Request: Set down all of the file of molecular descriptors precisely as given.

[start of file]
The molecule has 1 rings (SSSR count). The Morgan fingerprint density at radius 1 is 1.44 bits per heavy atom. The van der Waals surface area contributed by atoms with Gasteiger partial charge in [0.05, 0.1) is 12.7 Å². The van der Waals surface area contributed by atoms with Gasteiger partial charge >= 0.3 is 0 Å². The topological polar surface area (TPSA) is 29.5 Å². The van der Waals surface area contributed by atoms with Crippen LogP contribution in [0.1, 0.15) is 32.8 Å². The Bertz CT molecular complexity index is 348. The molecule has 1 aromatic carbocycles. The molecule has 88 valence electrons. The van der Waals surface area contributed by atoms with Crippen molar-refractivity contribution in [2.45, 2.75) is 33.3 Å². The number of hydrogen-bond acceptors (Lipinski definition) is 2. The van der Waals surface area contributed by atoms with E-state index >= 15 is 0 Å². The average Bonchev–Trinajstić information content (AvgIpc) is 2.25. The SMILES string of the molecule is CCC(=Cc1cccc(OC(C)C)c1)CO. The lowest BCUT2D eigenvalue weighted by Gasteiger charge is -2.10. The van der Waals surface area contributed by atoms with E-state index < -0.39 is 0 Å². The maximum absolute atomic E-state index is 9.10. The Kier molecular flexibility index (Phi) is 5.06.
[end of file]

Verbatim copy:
The molecule has 1 rings (SSSR count). The Morgan fingerprint density at radius 1 is 1.44 bits per heavy atom. The van der Waals surface area contributed by atoms with Gasteiger partial charge in [0.05, 0.1) is 12.7 Å². The van der Waals surface area contributed by atoms with Gasteiger partial charge >= 0.3 is 0 Å². The topological polar surface area (TPSA) is 29.5 Å². The van der Waals surface area contributed by atoms with Crippen LogP contribution in [0.1, 0.15) is 32.8 Å². The Bertz CT molecular complexity index is 348. The molecule has 1 aromatic carbocycles. The molecule has 88 valence electrons. The van der Waals surface area contributed by atoms with Crippen molar-refractivity contribution in [2.45, 2.75) is 33.3 Å². The number of hydrogen-bond acceptors (Lipinski definition) is 2. The van der Waals surface area contributed by atoms with E-state index >= 15 is 0 Å². The average Bonchev–Trinajstić information content (AvgIpc) is 2.25. The SMILES string of the molecule is CCC(=Cc1cccc(OC(C)C)c1)CO. The lowest BCUT2D eigenvalue weighted by Gasteiger charge is -2.10. The van der Waals surface area contributed by atoms with E-state index < -0.39 is 0 Å². The maximum absolute atomic E-state index is 9.10. The Kier molecular flexibility index (Phi) is 5.06.